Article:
Saturday, October 9, 2010

The Ancient Tools of Chinese Teamaking

This item is SOLD.

Today I went to an estate sale.  It was an absolute bust.  On the way home, I spotted a sign that said “Attic in the Street”.  The whole block was shut down and it was full of yard sales.  I had to stop, because you never know.  I found parking and began to make my way through the tables.  A woman next to me started speaking with me and said she was an antiques dealer and there was a man with a jeweler’s loop studying cufflinks (which I later bought).  The competition was pretty rough.  A beautiful morning on a crowded street around 8:30.
I was making my second pass through on the way out and I spotted something.  I’ve been reading about jade lately.  So, I have the tone of jade in the forefront of my attention.  Spectrum really, because jade has so much variation.  Jade, or nephrite, can be nearly white to deep green and lots of other possibilities as well.  Anyhow, I spotted a near translucent piece of pale jade on a very short teapot.  It was interesting immediately.  Normally, I don’t go for Asian antiques.  Too much I don’t know.  Too much fake stuff.  It’s a challenge for me, not having grown up with any exposure to it.  But, this was interesting.  Not only did the teapot have a jade handle, but a jade spout and a jade knob on its little square top.

The Maker's Mark
of Fan Shuzeng

I picked it up.  My immediate reaction was that it was sterling silver.  It was covered in Chinese characters on one side engraved into the metal.  On the other, was a graceful flower.  It screamed old.  I carefully lifted the lid and inside was a large and intricate hallmark.  I had to buy it.  But, I had no cash!  I asked the man if he wouldn’t mind holding it for ten minutes while I hit the ATM.  Sure, he said, no problem.
Got cash, bought the teapot, and headed home, eager to do some research.  Chinese teapots are not my field of expertise.  I began reading about Chinese silver and realized that actually the Chinese aren’t well known for their silver work.  So, I thought, it’s pewter.  After a bit of searching, I chanced upon a website that had exactly what I was looking for.  A blog post: turned me on to the term “Yixing” which is the type of teapot I purchased.  From there, I got to Christie’s and saw that Yixing teapot with jade handle at auction in 2005 went for $3,466.00 and though the style is a bit different, I was getting excited.  Though it certainly seems costly, I spotted one nearly identical to mine selling out of Beijing on for about $10,000.  I don’t speak Chinese, so I needed to get more information and I found a guy named Chris in London who is an expert at pewter encased Yixing teapots.  Amazing!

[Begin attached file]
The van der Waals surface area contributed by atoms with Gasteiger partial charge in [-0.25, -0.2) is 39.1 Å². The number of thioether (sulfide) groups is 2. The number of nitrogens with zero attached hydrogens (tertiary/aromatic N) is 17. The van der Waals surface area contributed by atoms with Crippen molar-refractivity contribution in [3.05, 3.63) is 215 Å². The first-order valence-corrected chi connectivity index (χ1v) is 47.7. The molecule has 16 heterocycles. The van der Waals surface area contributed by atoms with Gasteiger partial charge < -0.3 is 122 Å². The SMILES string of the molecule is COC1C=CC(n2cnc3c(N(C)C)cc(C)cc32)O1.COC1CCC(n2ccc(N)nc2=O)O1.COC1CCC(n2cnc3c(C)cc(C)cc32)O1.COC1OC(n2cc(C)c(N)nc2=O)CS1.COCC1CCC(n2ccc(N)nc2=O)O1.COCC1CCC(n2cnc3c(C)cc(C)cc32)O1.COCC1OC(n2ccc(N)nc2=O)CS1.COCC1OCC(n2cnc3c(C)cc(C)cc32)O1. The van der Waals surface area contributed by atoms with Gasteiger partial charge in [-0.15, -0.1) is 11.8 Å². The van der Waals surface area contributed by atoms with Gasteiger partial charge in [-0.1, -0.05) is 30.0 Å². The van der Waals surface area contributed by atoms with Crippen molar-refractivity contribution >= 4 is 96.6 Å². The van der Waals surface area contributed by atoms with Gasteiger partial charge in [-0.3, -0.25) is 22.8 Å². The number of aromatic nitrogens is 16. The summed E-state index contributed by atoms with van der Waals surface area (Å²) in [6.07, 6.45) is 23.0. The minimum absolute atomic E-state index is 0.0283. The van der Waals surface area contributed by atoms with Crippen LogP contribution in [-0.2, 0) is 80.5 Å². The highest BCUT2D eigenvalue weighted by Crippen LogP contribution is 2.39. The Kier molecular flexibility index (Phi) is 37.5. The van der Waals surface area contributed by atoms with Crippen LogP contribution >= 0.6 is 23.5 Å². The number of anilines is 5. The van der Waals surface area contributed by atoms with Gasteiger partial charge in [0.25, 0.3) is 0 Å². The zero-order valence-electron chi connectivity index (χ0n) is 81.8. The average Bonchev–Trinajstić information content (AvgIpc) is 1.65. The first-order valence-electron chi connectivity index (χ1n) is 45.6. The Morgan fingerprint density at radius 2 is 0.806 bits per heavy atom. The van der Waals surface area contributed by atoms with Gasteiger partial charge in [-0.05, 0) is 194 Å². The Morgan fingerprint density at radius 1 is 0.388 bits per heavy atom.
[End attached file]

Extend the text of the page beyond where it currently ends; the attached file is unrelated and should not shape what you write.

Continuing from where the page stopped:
I sent him the photos and he wrote back with the following incredibly scholarly email:

“Hi Nathan,
One Similar to Mine
Listed in Beijing
at 10K

Now that is very curious would you believe that earlier this week I saw another almost the same and inscribed by the same scholar.  At first I thought it was the same one but the poem is different.  I have attached the picture of the other one.
The scholar is Er Quan who was well known both for inscribing pewter pots and traditional style yixing wares.  Your pot doesn't appear to be dated, some are marked with a cyclical date in the chinese style, but yours would probably dates between 1830-40.  The inside would normally have a yixing inner lining with a seal  stamped on the bottom of the inside of the pot.  ON your pot if present it will on the raised section between the two feet.  Most examples I have seen signed by Er Quan the pots were made by Fan Shuzheng who was possibly one of the most prolific makers of pewter encased pots.

Inscription by Scholar
Er Quan on my Teapot

The shape of your teapot is actually derived from an ancient Chinese  bronze coin called a Spade coin.  I am not sure I have ever seen this shape in other materials but this the seventh one I have seen in pewter so quite popular.  If you are able to get a shot of the inside of the pot assuming there is anything inside to photograph I will try and confirm who the maker is.
Hope this helps.  If you have any other questions feel free to ask."
I had hoped that Chris could translate the poem for me, and give me a value for the item and I called on his obviously deep knowledge base for a bit more.  He responded with the following:

Flower Pattern
on the Teapot

"Thanks for the photographs.  I was right, it is definitely Fan Shuzeng.  Ah translate the poem, sigh I really wish I could but this is something only the very best Chinese scholars can do and sadly I am not even remotely close to being that.  Though the calligraphic style is quite accessible he uses early nineteenth century characters,  many of which have fallen out of use and not in current dictionaries but many have been simplified so most mainland Chinese would struggle with them.  The old style traditional characters are only used in Taiwan, Hong Kong and Singapore.  To compound the problem the poems often use references that are very obscure to non Chinese scholars so even if you can crack the characters the results can seem very bizarre.  On one of my pots the poem made reference to drinking sparrows tongue which was pretty odd until I discovered that this was a type of loose leaf green tea!"
It is simply astounding that you can contact a brilliant collector in London and have all the information you could possibly need, including a price to end an extremely successful day antiquing.  Thank you, Chris.  And, here is his blog, which if you are interested in these types of teapots, you will find extremely informative: